[Noisebridge-discuss] Recommendations for learning C?
liz at bookmaniac.org
Thu Mar 8 20:54:55 UTC 2012
I'm pretty sure we have a couple of copies of Kernighan and Ritchie in
the NB library. It's a thin white book... is it not in on the shelves of
On 3/8/12 2:03 PM, Robert Chu wrote:
> Thank you all for recommendations so far.
> Daravine: if I could borrow *The C Programming Language, 2nd Edition, by
> Kernighan and Ritchie.* That would be wonderful.
> Andy: Thank you for the recommendations.
> Jim: I am looking into coming in on Tuesdays to attend the C class.
> Thanks for all the given and upcoming recommendations
> On Thu, Mar 8, 2012 at 11:52 AM, jim<jim at systemateka.com> wrote:
>> Why don't you come by the Turing classroom at 6 PM
>> some Tuesday evening. That place/time is scheduled for
>> C programming (and assembler, per interest) on Linux.
>> As to books, that depends on your experience. If you
>> have little or no programming experience, then Stephen
>> Kochan's ANSI C is probably the best book--it is not
>> complete but it's a really well written intro to the
>> language. Also Steven Prata (C Primer Plus) and Robert
>> LaFore (I forget the title) have very good books for
>> people just getting into C.
>> One of the best books for those who are serious was
>> put out by MIX publishing. It claims it's written for
>> intermediate level students, but those must be some smart
>> and/or determined intermediates. It's divided into two
>> sections, tutorials and reference. Both sections have
>> lots and lots of examples, and to have example code for
>> each library function is rare in a book.
>> I donated a couple of copies to the library. I'm
>> afraid that some pinhead threw them out because they're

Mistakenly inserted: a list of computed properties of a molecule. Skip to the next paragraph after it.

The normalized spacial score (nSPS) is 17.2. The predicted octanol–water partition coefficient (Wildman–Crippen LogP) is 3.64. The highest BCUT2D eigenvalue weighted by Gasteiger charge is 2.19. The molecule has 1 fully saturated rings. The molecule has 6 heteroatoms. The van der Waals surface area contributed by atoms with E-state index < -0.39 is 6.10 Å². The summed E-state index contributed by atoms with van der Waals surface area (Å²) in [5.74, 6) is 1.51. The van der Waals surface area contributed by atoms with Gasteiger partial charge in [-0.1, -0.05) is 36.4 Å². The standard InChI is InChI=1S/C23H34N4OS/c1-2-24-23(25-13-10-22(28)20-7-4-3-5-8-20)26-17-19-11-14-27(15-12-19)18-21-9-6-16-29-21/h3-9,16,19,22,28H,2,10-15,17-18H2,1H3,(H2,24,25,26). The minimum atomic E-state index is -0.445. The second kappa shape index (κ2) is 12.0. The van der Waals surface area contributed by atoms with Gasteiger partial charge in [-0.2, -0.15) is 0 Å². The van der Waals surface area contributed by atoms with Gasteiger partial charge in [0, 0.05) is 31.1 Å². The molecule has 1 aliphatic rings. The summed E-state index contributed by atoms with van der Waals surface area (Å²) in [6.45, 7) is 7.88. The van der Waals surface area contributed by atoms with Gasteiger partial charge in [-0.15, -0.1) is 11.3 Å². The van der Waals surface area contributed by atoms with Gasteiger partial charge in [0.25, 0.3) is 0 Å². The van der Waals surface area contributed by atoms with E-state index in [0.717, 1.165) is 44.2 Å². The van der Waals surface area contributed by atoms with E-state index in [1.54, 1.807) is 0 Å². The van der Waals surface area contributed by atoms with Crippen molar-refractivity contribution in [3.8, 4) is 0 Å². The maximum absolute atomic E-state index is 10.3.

>> written for MS-DOS. That they're written for MS-DOS has
>> nothing to do with their value. It's the explanations and
>> example code that's valuable.
>> The K&R book has two editions: you probably have the
>> ANSI C edition; check to be sure, as the older edition is
>> pre-ANSI spec and in a few ways will throw you off.
>> There is a huge number of tutorials on the internet.
>> It takes time to sort through those that make sense to you.
>> I have links to some that I like. Wikipedia has very good
>> info on C programming.
>> On Thu, 2012-03-08 at 07:01 -0800, Robert Chu wrote:
>>> Good morning Noisebridge Community,
>>> I have decided to start learning C programming and was wondering if
>>> anybody could give me good recommendations on: books, videos, talks,
>>> papers, etc. So far I am studying from the book Sam's Teach Yourself C
>>> in 21 Days Sixth Edition.
>>> All resource recommendations are greatly appreciated, and most likely
>>> would be a catalyst to my learning.
>>> Noisebridge-discuss mailing list
>>> Noisebridge-discuss at lists.noisebridge.net
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liz at bookmaniac.org
"Without models, it's hard to work; without a context, difficult to
evaluate; without peers, nearly impossible to speak." -- Joanna Russ
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